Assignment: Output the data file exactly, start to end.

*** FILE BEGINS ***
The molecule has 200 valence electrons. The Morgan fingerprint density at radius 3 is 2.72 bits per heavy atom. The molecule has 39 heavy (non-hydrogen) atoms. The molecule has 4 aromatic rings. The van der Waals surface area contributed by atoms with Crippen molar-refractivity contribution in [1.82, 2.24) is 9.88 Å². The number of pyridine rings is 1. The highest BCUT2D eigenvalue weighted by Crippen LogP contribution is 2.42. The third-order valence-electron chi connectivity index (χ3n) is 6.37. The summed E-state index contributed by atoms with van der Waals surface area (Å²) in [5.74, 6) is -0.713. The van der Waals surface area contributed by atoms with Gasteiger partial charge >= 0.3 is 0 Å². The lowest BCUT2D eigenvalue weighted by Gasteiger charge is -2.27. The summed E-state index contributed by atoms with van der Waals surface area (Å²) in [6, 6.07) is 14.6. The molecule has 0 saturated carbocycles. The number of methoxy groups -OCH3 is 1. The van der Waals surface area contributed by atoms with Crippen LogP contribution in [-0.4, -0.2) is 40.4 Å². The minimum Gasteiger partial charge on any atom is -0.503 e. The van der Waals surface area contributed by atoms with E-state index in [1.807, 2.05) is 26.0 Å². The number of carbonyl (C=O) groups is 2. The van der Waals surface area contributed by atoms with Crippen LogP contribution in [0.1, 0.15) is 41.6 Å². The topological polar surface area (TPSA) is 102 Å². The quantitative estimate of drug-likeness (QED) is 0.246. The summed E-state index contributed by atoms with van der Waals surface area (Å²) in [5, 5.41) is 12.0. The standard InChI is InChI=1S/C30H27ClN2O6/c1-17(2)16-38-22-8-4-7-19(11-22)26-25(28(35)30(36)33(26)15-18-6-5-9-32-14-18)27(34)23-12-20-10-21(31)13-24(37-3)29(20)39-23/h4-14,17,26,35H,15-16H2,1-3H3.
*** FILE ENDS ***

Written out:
The molecule has 200 valence electrons. The Morgan fingerprint density at radius 3 is 2.72 bits per heavy atom. The molecule has 39 heavy (non-hydrogen) atoms. The molecule has 4 aromatic rings. The van der Waals surface area contributed by atoms with Crippen molar-refractivity contribution in [1.82, 2.24) is 9.88 Å². The number of pyridine rings is 1. The highest BCUT2D eigenvalue weighted by Crippen LogP contribution is 2.42. The third-order valence-electron chi connectivity index (χ3n) is 6.37. The summed E-state index contributed by atoms with van der Waals surface area (Å²) in [5.74, 6) is -0.713. The van der Waals surface area contributed by atoms with Gasteiger partial charge >= 0.3 is 0 Å². The lowest BCUT2D eigenvalue weighted by Gasteiger charge is -2.27. The summed E-state index contributed by atoms with van der Waals surface area (Å²) in [6, 6.07) is 14.6. The molecule has 0 saturated carbocycles. The number of methoxy groups -OCH3 is 1. The van der Waals surface area contributed by atoms with Crippen LogP contribution in [-0.4, -0.2) is 40.4 Å². The minimum Gasteiger partial charge on any atom is -0.503 e. The van der Waals surface area contributed by atoms with E-state index in [1.807, 2.05) is 26.0 Å². The number of carbonyl (C=O) groups is 2. The van der Waals surface area contributed by atoms with Crippen LogP contribution in [0.1, 0.15) is 41.6 Å². The topological polar surface area (TPSA) is 102 Å². The quantitative estimate of drug-likeness (QED) is 0.246. The summed E-state index contributed by atoms with van der Waals surface area (Å²) in [5, 5.41) is 12.0. The standard InChI is InChI=1S/C30H27ClN2O6/c1-17(2)16-38-22-8-4-7-19(11-22)26-25(28(35)30(36)33(26)15-18-6-5-9-32-14-18)27(34)23-12-20-10-21(31)13-24(37-3)29(20)39-23/h4-14,17,26,35H,15-16H2,1-3H3.